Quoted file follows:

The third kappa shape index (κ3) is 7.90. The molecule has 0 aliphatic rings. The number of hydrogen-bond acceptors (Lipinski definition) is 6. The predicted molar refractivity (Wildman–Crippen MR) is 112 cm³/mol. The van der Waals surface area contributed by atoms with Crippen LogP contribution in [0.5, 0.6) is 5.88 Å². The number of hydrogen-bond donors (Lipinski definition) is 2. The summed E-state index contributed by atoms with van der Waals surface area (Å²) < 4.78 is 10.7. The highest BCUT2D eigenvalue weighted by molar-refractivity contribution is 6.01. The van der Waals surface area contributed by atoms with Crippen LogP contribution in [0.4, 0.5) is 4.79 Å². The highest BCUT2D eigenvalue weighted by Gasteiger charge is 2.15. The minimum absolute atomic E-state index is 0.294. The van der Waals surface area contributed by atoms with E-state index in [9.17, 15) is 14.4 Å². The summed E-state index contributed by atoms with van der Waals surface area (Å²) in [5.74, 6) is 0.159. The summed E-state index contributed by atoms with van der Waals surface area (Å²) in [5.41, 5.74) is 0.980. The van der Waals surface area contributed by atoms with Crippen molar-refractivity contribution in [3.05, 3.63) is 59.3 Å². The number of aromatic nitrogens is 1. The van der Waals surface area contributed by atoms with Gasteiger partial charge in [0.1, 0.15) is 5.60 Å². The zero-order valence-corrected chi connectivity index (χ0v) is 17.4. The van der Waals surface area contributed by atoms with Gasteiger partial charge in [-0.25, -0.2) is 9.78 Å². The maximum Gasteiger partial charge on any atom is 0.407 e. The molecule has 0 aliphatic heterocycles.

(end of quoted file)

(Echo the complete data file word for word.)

The third kappa shape index (κ3) is 7.90. The molecule has 0 aliphatic rings. The number of hydrogen-bond acceptors (Lipinski definition) is 6. The predicted molar refractivity (Wildman–Crippen MR) is 112 cm³/mol. The van der Waals surface area contributed by atoms with Crippen LogP contribution in [0.5, 0.6) is 5.88 Å². The number of hydrogen-bond donors (Lipinski definition) is 2. The summed E-state index contributed by atoms with van der Waals surface area (Å²) < 4.78 is 10.7. The highest BCUT2D eigenvalue weighted by molar-refractivity contribution is 6.01. The van der Waals surface area contributed by atoms with Crippen LogP contribution in [0.4, 0.5) is 4.79 Å². The highest BCUT2D eigenvalue weighted by Gasteiger charge is 2.15. The minimum absolute atomic E-state index is 0.294. The van der Waals surface area contributed by atoms with E-state index in [9.17, 15) is 14.4 Å². The summed E-state index contributed by atoms with van der Waals surface area (Å²) in [5.74, 6) is 0.159. The summed E-state index contributed by atoms with van der Waals surface area (Å²) in [5.41, 5.74) is 0.980. The van der Waals surface area contributed by atoms with Crippen molar-refractivity contribution in [3.05, 3.63) is 59.3 Å². The number of aromatic nitrogens is 1. The van der Waals surface area contributed by atoms with Gasteiger partial charge in [0.1, 0.15) is 5.60 Å². The zero-order valence-corrected chi connectivity index (χ0v) is 17.4. The van der Waals surface area contributed by atoms with Gasteiger partial charge in [-0.25, -0.2) is 9.78 Å². The maximum Gasteiger partial charge on any atom is 0.407 e. The molecule has 0 aliphatic heterocycles.